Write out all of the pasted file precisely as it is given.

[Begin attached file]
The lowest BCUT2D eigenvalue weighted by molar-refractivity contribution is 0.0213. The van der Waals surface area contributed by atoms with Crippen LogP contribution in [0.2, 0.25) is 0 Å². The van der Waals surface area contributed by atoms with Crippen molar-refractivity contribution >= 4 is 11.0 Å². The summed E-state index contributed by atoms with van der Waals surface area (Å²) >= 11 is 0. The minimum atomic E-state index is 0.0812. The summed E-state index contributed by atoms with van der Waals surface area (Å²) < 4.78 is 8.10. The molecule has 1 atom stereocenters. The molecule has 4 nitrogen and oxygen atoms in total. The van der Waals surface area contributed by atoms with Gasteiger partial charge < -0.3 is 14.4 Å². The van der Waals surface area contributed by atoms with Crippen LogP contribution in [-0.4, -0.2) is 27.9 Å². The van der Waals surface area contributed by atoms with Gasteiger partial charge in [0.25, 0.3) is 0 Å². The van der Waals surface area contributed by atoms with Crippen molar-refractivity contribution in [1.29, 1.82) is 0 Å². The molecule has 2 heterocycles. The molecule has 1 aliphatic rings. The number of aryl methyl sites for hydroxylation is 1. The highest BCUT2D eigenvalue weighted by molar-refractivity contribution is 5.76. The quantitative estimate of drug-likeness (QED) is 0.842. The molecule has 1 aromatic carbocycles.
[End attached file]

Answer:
The lowest BCUT2D eigenvalue weighted by molar-refractivity contribution is 0.0213. The van der Waals surface area contributed by atoms with Crippen LogP contribution in [0.2, 0.25) is 0 Å². The van der Waals surface area contributed by atoms with Crippen molar-refractivity contribution >= 4 is 11.0 Å². The summed E-state index contributed by atoms with van der Waals surface area (Å²) >= 11 is 0. The minimum atomic E-state index is 0.0812. The summed E-state index contributed by atoms with van der Waals surface area (Å²) < 4.78 is 8.10. The molecule has 1 atom stereocenters. The molecule has 4 nitrogen and oxygen atoms in total. The van der Waals surface area contributed by atoms with Gasteiger partial charge < -0.3 is 14.4 Å². The van der Waals surface area contributed by atoms with Crippen LogP contribution in [-0.4, -0.2) is 27.9 Å². The van der Waals surface area contributed by atoms with Gasteiger partial charge in [0.25, 0.3) is 0 Å². The van der Waals surface area contributed by atoms with Crippen molar-refractivity contribution in [1.29, 1.82) is 0 Å². The molecule has 2 heterocycles. The molecule has 1 aliphatic rings. The number of aryl methyl sites for hydroxylation is 1. The highest BCUT2D eigenvalue weighted by molar-refractivity contribution is 5.76. The quantitative estimate of drug-likeness (QED) is 0.842. The molecule has 1 aromatic carbocycles.